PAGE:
We’re in the midst of snake hibernation season here in North Carolina, which is great. One less thing to worry about. While I hate finding bugs in the house, at least I have the confidence to take care of them myself. That’s not the case with snakes.
Last summer I was walking through a hallway in the house when I noticed one of my young kids spraying a garden hose into the house through a window. I shouted for him to stop and he told me that he was, “Just trying to spray the snake.”
I walked outside to see what was going on and my four-year-old explained the situation to me. They’d been playing in the driveway and he had to pee, so he walked over to pee on the side of our house (his story checked out so far). Before he started peeing, a snake poked its head out of the siding and my son decided to find somewhere else to go to the bathroom (my wife and I would prefer a toilet inside). The spot where they’d claimed to see the snake had a ball next to it that they said they kicked toward the snake.
“Are you sure you saw a snake,” I asked. “What color was it? How would it get up in the siding of the house? Was it maybe that black garden hose that’s in the corner?” I asked them several skeptical questions.
“There it is,” my seven-year-old pointed over my shoulder. When I turned around I saw about four feet of snake hanging out of the side of my house. As I stood there it slithered back up into the siding.
Okay, so they did see a snake.
I walked into the house and breathed a sigh of relief as I didn’t see it in my living room. I opened my computer and Googled something like “snake removal” and found a guy with a list of five-star reviews. He answered after a couple of rings, and we had a friendly chat. I asked about snakes, and he told me about mice. I suspected he’d been at a barbecue for most of the day that Sunday. And my suspicion was correct: he could come out Monday afternoon at the earliest.
Next, I called the friendly construction manager who helped build our home and has had to endure with his incredible patience all kinds of oddball questions, and he assured me that the snake “probably” wouldn’t get into the house even though it was in the siding.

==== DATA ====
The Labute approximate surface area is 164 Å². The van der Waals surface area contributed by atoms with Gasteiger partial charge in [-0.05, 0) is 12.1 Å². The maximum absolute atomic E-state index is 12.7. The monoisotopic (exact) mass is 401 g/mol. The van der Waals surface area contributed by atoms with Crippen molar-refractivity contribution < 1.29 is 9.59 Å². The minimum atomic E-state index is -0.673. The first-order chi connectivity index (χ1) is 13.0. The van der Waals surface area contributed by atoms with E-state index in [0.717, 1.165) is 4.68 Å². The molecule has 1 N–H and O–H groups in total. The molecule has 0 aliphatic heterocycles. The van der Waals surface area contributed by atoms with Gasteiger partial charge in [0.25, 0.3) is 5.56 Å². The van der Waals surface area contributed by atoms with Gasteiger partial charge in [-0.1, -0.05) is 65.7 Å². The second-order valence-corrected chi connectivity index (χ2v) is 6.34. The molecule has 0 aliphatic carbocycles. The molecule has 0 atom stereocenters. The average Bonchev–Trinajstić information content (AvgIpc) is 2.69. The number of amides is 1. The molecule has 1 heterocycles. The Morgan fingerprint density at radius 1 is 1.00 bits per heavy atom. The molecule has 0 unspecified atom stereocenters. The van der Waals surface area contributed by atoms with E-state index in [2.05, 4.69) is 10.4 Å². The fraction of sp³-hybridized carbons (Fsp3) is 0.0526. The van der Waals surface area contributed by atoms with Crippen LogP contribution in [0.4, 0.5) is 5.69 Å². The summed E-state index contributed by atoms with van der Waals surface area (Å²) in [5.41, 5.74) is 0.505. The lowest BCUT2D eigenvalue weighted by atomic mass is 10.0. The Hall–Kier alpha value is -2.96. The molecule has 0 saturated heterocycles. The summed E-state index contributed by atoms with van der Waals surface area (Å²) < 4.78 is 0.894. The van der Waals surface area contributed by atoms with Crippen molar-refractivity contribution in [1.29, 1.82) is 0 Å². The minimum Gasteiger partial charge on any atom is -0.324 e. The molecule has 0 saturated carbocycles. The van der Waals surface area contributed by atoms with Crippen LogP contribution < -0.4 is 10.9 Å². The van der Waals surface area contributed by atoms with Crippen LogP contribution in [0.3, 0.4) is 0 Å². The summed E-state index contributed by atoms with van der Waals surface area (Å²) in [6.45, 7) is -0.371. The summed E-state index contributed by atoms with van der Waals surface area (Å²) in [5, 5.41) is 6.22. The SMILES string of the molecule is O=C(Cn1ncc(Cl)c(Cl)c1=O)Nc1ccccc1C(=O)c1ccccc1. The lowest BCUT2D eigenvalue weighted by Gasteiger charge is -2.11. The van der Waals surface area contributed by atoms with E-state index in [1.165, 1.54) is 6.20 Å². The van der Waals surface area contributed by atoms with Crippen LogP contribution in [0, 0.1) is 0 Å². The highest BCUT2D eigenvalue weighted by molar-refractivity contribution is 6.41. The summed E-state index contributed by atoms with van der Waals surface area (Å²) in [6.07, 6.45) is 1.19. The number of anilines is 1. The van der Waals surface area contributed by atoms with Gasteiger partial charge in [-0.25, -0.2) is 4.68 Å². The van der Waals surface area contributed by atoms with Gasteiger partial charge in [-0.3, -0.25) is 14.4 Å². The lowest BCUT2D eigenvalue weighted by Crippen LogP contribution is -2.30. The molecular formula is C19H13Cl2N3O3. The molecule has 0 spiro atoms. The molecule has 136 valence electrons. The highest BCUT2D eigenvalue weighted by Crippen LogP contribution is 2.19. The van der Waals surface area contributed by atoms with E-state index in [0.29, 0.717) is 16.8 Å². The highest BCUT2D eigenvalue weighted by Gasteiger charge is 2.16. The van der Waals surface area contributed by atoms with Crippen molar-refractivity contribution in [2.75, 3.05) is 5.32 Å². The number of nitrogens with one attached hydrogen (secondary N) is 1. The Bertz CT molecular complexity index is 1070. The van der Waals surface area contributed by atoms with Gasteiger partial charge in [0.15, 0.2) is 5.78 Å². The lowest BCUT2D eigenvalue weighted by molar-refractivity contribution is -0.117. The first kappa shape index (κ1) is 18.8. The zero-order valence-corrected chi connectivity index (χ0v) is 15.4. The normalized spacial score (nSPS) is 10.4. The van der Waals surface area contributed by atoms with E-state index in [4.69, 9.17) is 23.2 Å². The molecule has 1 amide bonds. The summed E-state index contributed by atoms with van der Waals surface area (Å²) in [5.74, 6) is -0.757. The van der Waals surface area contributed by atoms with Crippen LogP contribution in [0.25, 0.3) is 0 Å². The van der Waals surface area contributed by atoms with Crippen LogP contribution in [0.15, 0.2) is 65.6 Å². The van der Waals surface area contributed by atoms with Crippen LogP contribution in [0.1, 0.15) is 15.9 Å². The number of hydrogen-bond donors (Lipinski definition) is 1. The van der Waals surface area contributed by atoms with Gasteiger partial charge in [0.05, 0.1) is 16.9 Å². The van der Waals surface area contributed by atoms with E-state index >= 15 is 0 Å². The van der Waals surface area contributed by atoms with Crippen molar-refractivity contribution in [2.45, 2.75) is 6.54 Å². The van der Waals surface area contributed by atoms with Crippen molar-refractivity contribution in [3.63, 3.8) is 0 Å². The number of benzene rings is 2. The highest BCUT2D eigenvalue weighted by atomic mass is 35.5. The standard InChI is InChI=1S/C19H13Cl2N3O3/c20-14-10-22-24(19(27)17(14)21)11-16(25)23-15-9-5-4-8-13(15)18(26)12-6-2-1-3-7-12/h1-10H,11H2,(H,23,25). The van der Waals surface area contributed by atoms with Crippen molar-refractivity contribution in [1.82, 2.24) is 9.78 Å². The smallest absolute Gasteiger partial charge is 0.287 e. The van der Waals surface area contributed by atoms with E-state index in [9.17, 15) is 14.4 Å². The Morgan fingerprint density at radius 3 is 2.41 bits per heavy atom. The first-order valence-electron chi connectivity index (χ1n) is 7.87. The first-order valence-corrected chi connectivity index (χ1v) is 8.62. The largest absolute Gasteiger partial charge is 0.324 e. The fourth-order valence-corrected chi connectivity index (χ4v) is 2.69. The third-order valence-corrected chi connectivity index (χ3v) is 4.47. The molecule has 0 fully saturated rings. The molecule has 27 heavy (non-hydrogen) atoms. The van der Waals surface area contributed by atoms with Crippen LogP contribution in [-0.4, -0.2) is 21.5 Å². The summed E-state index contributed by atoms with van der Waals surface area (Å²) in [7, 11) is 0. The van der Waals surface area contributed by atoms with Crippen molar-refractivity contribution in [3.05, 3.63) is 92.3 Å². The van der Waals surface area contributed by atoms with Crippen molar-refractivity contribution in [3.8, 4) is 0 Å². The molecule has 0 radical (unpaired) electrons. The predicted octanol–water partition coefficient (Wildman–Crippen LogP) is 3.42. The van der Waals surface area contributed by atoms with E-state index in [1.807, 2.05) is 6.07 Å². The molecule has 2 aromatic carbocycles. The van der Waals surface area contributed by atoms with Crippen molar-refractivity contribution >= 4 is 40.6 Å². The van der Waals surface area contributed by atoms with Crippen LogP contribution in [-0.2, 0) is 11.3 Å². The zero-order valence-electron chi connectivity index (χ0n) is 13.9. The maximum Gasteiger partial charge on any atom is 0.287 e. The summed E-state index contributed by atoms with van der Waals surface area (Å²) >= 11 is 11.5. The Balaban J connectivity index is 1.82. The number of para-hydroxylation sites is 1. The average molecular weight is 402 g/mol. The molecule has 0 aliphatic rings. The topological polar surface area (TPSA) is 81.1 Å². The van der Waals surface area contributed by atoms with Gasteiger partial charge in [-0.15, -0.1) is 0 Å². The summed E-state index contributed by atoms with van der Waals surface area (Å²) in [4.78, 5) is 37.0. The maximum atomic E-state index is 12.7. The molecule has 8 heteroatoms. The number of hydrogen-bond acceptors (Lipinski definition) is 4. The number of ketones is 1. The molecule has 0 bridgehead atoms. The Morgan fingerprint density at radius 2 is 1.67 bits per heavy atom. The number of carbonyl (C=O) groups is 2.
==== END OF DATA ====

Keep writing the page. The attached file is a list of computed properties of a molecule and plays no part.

The night passed with us in our beds, the snake in the siding and all of us hoping it would stay that way. My middle-of-the-night wake-up to get water would have been a lot less exciting if I hadn’t seen a black sock on the floor.
In the morning, the snake was still hanging out of the siding and the kids were back playing in the driveway. I called the snake removal guy back and he wasn’t sure what I was talking about at first, but once we sorted out that I didn’t have a bat problem, he agreed to come out before lunch.
So we waited in the driveway, the snake watching us and us watching the snake. About five minutes before the snake guy arrived, the snake climbed all the way up into the siding of the house so we couldn’t see it anymore.
When the snake guy arrived, we told him the snake had just gone back up in the siding. So he walked over, laid on the ground, and jammed his arm up into the siding. I got my phone out to take a video, but he couldn’t feel any snakes. So we walked through the house with him occasionally shining a flashlight around but not finding anything. When he looked in my tiny workshop in our basement he nodded his head and said, “Oh yeah, if you ever get a snake in the house, it’ll definitely be in this room.” Great.
Just then my kid shouted down the stairs that the snake was back, so we ran upstairs and the snake guy reached into the siding and pulled out about a six-foot-long black snake and barehanded it into a Lowes bucket. Then he showed my kids the other critters in the back of his truck: a baby hedgehog and a family of baby squirrels. He said he’d drop them all off down the road, and asked if we had any neighbors we didn’t like. Fortunately we’re good friends with all of our neighbors, so I requested that he wait until the far, far end of the road to let them all go.